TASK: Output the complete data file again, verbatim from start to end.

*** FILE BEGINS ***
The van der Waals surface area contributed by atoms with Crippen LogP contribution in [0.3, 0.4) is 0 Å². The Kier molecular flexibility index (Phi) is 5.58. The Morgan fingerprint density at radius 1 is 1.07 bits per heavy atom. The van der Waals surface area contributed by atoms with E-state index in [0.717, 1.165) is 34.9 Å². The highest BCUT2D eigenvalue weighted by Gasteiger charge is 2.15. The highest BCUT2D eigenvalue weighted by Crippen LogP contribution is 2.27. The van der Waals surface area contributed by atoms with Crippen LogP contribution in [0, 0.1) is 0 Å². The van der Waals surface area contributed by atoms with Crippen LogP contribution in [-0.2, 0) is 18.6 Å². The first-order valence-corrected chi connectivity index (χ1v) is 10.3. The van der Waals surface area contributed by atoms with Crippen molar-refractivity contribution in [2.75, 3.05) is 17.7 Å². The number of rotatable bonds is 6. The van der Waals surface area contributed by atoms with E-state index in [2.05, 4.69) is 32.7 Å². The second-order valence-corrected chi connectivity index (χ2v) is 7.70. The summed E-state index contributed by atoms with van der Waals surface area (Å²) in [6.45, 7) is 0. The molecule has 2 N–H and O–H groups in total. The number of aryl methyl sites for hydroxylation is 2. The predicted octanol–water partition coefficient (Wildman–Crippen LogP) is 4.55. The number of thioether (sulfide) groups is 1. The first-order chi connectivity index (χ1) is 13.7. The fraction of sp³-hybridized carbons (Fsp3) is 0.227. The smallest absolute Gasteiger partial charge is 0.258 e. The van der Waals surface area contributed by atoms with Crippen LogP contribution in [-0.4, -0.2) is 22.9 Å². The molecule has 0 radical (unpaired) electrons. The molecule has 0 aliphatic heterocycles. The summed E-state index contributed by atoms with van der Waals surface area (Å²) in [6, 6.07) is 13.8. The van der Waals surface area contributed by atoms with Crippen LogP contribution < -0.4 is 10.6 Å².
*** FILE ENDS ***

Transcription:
The van der Waals surface area contributed by atoms with Crippen LogP contribution in [0.3, 0.4) is 0 Å². The Kier molecular flexibility index (Phi) is 5.58. The Morgan fingerprint density at radius 1 is 1.07 bits per heavy atom. The van der Waals surface area contributed by atoms with E-state index in [0.717, 1.165) is 34.9 Å². The highest BCUT2D eigenvalue weighted by Gasteiger charge is 2.15. The highest BCUT2D eigenvalue weighted by Crippen LogP contribution is 2.27. The van der Waals surface area contributed by atoms with Crippen LogP contribution in [0, 0.1) is 0 Å². The van der Waals surface area contributed by atoms with Crippen LogP contribution in [-0.2, 0) is 18.6 Å². The first-order valence-corrected chi connectivity index (χ1v) is 10.3. The van der Waals surface area contributed by atoms with Crippen molar-refractivity contribution in [2.75, 3.05) is 17.7 Å². The number of rotatable bonds is 6. The van der Waals surface area contributed by atoms with E-state index in [2.05, 4.69) is 32.7 Å². The second-order valence-corrected chi connectivity index (χ2v) is 7.70. The summed E-state index contributed by atoms with van der Waals surface area (Å²) in [6.45, 7) is 0. The molecule has 2 N–H and O–H groups in total. The number of aryl methyl sites for hydroxylation is 2. The predicted octanol–water partition coefficient (Wildman–Crippen LogP) is 4.55. The number of thioether (sulfide) groups is 1. The first-order chi connectivity index (χ1) is 13.7. The fraction of sp³-hybridized carbons (Fsp3) is 0.227. The smallest absolute Gasteiger partial charge is 0.258 e. The van der Waals surface area contributed by atoms with Crippen LogP contribution in [-0.4, -0.2) is 22.9 Å². The molecule has 0 radical (unpaired) electrons. The molecule has 0 aliphatic heterocycles. The summed E-state index contributed by atoms with van der Waals surface area (Å²) in [6, 6.07) is 13.8. The van der Waals surface area contributed by atoms with Crippen LogP contribution < -0.4 is 10.6 Å².